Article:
Trophy hunter kills Botswana’s biggest ‘tusker’ elephant


Jane Flanagan, The Times

Date Published

See link for photos.

The killing of Botswana’s biggest “tusker” elephant by a trophy hunter has ignited fresh debate on the most divisive conservation issue in Africa.

The large bull, which was carrying 200lb (91kg) of ivory, was shot this month by a foreign visitor who had paid about $50,000 for the days-long hunt on Botswana’s northern border with Namibia.

Botswana’s former president, Ian Khama, whose ban on trophy hunting was lifted by his successor in 2019, was among the first to condemn the killing.

“An elephant that tour operators have constantly tried to show to tourists. And now, he’s dead,” Khama, who stepped down in 2018, wrote on his Facebook page.

It is estimated that about 40 “hundred pounders” — elephants with at least one tusk weighing 100lb — still roam in Africa. A second bull with one tusk of 90lb, more than 7ft in length, was also killed in the most recent round of commercial hunts.

President Masisi justifies the auction of limited elephant hunting licences as a means to manage the country’s 130,000-strong elephant population and provide an income and meat for those whose properties are often damaged by wildlife. Despite strict international rules on the movement of ivory, the licence allows the unnamed hunter to ship his trophies home.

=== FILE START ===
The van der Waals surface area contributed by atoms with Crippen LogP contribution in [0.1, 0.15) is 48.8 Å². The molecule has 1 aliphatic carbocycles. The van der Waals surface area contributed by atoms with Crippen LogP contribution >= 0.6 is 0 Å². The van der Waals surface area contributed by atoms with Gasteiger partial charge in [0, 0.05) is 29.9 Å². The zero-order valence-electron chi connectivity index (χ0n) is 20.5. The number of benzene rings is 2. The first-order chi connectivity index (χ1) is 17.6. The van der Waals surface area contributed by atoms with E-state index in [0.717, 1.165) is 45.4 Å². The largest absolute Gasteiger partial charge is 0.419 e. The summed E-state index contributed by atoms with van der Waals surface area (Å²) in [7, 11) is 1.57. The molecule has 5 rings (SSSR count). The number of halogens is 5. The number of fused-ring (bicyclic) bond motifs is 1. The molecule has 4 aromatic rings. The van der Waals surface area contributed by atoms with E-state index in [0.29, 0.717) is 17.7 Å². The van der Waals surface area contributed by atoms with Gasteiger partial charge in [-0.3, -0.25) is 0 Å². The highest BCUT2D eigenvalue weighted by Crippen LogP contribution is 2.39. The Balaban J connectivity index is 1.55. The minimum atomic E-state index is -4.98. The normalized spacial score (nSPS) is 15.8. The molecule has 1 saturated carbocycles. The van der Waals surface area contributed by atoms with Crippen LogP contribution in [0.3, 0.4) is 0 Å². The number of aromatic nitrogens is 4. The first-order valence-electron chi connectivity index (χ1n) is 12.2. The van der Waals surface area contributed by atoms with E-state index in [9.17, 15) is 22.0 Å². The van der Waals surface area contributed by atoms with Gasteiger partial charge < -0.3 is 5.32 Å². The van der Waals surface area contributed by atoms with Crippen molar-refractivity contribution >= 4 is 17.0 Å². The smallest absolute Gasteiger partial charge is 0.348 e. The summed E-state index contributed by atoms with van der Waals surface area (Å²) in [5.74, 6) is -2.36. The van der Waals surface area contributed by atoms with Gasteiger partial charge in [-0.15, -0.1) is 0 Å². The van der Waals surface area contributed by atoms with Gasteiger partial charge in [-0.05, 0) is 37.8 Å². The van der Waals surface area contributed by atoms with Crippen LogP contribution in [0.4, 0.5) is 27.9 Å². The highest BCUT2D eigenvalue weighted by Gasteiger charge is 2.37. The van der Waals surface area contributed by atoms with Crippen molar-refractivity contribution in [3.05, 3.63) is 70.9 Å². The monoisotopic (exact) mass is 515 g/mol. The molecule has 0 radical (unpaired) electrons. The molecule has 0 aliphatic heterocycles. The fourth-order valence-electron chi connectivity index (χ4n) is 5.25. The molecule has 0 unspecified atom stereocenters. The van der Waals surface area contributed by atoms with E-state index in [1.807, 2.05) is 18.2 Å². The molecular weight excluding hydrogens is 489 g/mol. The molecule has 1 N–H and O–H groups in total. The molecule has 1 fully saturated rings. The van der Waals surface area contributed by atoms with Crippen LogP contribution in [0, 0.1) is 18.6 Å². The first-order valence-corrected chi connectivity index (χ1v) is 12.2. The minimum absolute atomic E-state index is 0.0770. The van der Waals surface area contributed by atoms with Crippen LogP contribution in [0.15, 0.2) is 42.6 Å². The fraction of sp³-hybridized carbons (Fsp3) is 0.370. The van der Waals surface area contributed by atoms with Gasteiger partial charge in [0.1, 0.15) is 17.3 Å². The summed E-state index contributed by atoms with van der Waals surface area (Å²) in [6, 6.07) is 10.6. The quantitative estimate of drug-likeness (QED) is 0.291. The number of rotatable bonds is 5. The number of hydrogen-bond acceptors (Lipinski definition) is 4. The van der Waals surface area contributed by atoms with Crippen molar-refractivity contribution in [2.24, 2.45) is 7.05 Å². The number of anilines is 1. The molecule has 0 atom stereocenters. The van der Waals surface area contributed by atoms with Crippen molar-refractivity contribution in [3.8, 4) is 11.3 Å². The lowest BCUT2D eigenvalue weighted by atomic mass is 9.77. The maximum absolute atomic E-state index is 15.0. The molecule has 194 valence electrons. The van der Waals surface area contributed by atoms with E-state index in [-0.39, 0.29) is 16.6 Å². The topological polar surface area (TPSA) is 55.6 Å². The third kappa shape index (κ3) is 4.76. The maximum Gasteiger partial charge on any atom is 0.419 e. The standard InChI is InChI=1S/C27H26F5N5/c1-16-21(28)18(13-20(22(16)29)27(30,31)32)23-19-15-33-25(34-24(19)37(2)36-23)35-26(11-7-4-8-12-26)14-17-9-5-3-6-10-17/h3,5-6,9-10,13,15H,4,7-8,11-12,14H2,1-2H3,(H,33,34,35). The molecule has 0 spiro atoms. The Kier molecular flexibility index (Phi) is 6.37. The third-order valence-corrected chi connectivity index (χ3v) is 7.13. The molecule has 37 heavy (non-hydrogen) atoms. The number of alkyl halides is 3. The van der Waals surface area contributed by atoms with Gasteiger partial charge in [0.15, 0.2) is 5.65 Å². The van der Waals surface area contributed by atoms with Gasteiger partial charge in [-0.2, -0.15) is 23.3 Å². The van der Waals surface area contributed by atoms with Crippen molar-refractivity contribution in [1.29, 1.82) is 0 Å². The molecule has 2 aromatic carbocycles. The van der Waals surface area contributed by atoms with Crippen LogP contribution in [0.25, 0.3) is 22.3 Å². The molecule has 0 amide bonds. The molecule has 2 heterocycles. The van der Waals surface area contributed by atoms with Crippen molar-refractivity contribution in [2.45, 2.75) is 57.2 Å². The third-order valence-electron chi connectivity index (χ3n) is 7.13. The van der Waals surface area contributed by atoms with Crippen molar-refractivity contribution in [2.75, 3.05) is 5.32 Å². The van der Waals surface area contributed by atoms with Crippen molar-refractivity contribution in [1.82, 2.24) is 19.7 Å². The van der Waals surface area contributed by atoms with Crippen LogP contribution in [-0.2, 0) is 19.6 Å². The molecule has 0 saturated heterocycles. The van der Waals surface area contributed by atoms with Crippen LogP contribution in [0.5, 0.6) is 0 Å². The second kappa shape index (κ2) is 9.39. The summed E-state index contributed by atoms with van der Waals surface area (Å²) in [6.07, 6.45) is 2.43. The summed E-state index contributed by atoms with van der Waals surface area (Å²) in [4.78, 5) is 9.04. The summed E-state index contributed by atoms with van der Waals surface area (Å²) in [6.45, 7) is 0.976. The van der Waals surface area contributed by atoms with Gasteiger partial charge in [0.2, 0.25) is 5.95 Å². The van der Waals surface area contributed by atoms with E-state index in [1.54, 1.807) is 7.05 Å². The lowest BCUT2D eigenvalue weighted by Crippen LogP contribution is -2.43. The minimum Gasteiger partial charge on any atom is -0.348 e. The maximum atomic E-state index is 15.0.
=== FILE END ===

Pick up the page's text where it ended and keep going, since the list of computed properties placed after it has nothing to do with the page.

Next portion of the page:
Elephant hunts raised $2.7 million last year for Botswana, the government said, and the licences for about 400 hunts have been sold for this year. There are restrictions only on the number of elephants to be killed and in which area, leaving professional hunters free to offer their wealthy clients the best trophies they can track.

Debbie Peake, a spokeswoman for the hunting industry, confirmed the killing of the bull, aged in its early fifties, from a single shot. The licence was one of five issued in the Kwando area, home to 20,000 elephants and where there is little income from wildlife tourism.

“The income and meat from the hunt will make a huge difference to a community,” Peake said, adding that an old bullet wound found on the bull suggested “the poachers had him in their sights”.

“If it had been killed by a poacher there would have been no benefit to the local community.”

Debates about how to manage animal populations in Africa are constant and intense, particularly on trophy hunting. Although elephant numbers are a fraction of what they once were, the animals’ proximity to growing human populations and increased conflict over limited resources has led Masisi and other leaders to say that culls are needed.

Peake denied that killing a bull with such heavy ivory interfered with the elephant gene pool. She said the animal was beyond its prime breeding years.

Studies have shown, however, that the loss of older male mentors for younger bulls in bachelor groups results in increased aggression and greater potential for conflict with humans.